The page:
In this brief article I will attempt firstly to give some definition to the much muddled term of ‘Integrative’: secondly, to outline a particular perspective which I believe can be viewed within the boundaries of an integrative perspective; and thirdly, to touch on some of the wider issues which the question of integration raises in psychotherapy.
‘Integration’ appears to be defined in three main ways:
1. related to theory; 2. related to the person of the psychotherapist; 3. related to the practice tools.
The European Association for Integrative Psychotherapy defines as integrative “any methodology and integrative orientation in psychotherapy which exemplifies or is developing towards a conceptually coherent, principled, theoretical combination of two or more specific approaches, and/or represents a model of integration in its own right.”
Secondly, alongside this focus on theoretical integration are those practitioners who would look to the person of the psychotherapist and state that integration is not of a theory but of a person, both of the psychotherapist and of the client. For example, the psychotherapist would be encouraged to work towards the integration of their feeling and thinking functions, or their minds and bodies, so that they are not overly given to either intellectualization or somatization.
Thirdly, in viewing integration as related to practice tools, psychotherapists focus on one factor such as the therapeutic relationship which can be viewed as a container for diversity. This is seen particularly in the model advanced by Clarkson et al. 
It would seem to be generally accepted that although integration is seen from various perspectives, there is a clear distinction being made between integration and eclecticism in psychotherapy. Integration appears to denote an attempt at conceptual synthesis, whether this is purely at a theoretical level or applied to the person or the tools of the practice. Eclecticism in contrast appears to be strictly speaking related to a theoretical combination of methods. To quote Norcross & Napolitano (1986):
“The eclectic selects among several dishes to constitute a meal, the integrationist creates new dishes by combining different ingredients.” 
The move to a focus on integration and away from separate schools of psychotherapy appears to be developing strongly over recent years. This could be understood as part of a wider social movement towards the breakdown of boundaries eg East-West and EU changes are examples of this trend. However the trend can also be explored with reference to factors specific to psychotherapy as outlined by Dryden & Norcross . These are outlined by them as follows-
1. Proliferation of therapies.
There are many different systems of psychotherapy in place. This can lead to confusion and fragmentation. In the late 1950s, Harper (1959)  identified thirty- six distinct systems of psychotherapy, while Karasu (1986)  reported four hundred schools of psychotherapy. This shows a huge growth in differentiation and the time is coming for a growth in the other polarity – integration. It may also be relevant to remember with Kuhn (1970)  that before the change from a given paradigm, a period of splitting and confusion is experienced. The view has been forwarded that psychotherapy may be in such a ‘pre-paradigm-change crisis’ where one particular belief in emotional or psychic change as being best may give way to new ways of viewing personal change.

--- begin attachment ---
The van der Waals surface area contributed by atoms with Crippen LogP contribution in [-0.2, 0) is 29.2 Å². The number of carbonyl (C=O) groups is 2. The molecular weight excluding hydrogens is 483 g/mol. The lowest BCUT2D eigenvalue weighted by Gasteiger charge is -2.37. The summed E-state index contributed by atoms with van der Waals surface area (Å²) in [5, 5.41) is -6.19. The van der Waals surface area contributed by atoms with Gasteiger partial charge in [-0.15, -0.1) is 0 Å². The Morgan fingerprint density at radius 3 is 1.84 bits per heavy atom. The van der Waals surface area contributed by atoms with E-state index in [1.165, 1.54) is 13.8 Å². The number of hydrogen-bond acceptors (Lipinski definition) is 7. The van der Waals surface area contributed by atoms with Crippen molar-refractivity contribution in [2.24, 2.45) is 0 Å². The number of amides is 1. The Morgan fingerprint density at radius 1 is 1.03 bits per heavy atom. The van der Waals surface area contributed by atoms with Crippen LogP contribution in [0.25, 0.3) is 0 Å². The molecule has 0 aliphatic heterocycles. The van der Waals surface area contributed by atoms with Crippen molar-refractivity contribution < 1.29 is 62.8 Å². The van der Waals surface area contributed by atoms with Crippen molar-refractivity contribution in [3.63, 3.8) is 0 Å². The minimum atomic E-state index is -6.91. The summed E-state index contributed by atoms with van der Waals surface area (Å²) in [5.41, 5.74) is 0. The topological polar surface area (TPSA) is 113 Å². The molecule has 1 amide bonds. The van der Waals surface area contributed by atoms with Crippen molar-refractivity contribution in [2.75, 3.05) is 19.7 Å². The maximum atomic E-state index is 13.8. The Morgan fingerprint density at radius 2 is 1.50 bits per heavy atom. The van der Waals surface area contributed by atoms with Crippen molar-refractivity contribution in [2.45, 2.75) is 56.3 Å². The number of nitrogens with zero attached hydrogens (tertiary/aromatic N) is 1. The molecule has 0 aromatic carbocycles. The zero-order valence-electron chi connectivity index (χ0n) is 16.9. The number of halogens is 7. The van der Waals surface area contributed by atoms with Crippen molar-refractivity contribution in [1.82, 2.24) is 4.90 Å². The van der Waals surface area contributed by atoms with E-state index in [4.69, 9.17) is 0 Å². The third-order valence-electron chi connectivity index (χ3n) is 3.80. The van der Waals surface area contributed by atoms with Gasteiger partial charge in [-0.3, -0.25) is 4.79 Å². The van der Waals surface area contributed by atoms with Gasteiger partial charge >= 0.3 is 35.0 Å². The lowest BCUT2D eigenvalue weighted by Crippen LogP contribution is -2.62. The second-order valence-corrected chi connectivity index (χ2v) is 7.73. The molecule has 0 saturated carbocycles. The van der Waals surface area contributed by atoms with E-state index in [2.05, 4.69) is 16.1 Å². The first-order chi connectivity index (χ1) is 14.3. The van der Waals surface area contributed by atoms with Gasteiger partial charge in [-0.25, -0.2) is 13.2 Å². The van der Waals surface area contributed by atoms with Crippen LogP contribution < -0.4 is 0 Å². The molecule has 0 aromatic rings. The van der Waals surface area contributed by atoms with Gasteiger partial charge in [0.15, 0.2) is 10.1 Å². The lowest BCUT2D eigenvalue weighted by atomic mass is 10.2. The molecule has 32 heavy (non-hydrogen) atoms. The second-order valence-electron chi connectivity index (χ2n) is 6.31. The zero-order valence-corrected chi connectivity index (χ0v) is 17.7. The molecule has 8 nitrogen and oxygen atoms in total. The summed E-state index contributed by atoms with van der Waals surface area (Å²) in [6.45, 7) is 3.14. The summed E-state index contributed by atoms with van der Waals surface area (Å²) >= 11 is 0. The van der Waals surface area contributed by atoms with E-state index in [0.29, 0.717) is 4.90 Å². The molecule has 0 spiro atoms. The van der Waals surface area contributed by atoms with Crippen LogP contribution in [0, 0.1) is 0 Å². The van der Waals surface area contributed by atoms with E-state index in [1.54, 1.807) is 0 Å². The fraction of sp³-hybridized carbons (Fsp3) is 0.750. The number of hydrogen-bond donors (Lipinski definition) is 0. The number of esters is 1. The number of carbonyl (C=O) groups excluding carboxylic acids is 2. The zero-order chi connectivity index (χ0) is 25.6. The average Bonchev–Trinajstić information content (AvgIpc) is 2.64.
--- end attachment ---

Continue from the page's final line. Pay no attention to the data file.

2. Inadequacy of single theories.
There exists some disillusionment with rigidly held single theory viewpoints in being able either able to fully understand or treat particular symptomatology. For example, the slavish pursuit of unconscious motivation or feeling release are increasingly seen to be of only partial value by many.
3. Equality of outcomes.
Despite the growth in psychotherapeutic approaches, it is not possible to show that one psychotherapeutic approach is clearly superior to another.  This has led to a focus on the common factors which appear to bring greater success, these have often focused on the qualities of the psychotherapist and the alliance with the client. This has focused thinking on integrative concepts.
The factors outlined above have led to an exploration of what is common among psychotherapies, where usually the differences have been highlighted. Given the sense of competition which seems to exist, some theorists have focused on common factors. For example, Frank (1982)  saw the following as common to all forms of psychotherapy:
(i) an emotionally charged, confiding relationship; (ii) a healing, safe setting; (iii) a rationale; (iv) a therapeutic ritual. Or again, Garfield (1980)  saw common factors as: (i) relationship; (ii) catharsis; (iii) explanation; (iv) reinforcement; (v) desensitisation; (vi) information; (vii) time.
Finally the boom in psychotherapy and the growth in insurance funding for treatment has brought further focus on finding a clear approach which is not simply based on one aspect of the person and can be cogently sold in the market place.
These factors outlined above give some view as to why a focus on integration is so rapidly growing in the area of psychotherapy. I will now turn to focusing on one such integrative model in brief. This model aims to integrate body-oriented psychotherapy, object relations theory, Lacanian perspectives from psychoanalysis and a gestalt perspective. Simply put, this framework sees the work of psychotherapy to be about coming to grips with the possibilities of Life, and the limitations of Death, and doing this in the present moment. (See my article in Inside Out, Winter 1997, on Loneliness.) I see body psychotherapy as offering conceptual and technical routes to explore one relationship to Life through the body.  For example, how the individual has allowed themselves to grow, and the history which is stored in the body of blocked emotion, etc. Such a psychotherapy perspective is based on allowing the Life to be experienced and asserted. In contrast, one could say, that Object Relations Theory and Lacanian Perspectives valuably focus us on coming to terms with limitation, our own and others, from the limitation of parental powers and the necessity of loss and separation, to the ultimate blow to our own narcissism of our own death.  We can view the participating factors which draw us to engage in psychotherapy as coming from an inability to deal either with taking on our own Life or in surrendering to our own Death. The exploration of these themes can only have real potency, I would argue, if undertaken not in a discursive, abstract fashion, but experientially in the Now of a relationship between therapist and client. Gestalt psychotherapy has much to offer in exploring and working with this Now in the therapeutic relationship, as do body psychotherapy and object relations and Lacan. This model focuses on integration as being to do with the processes necessary to the development of the person as they go through the life cycle.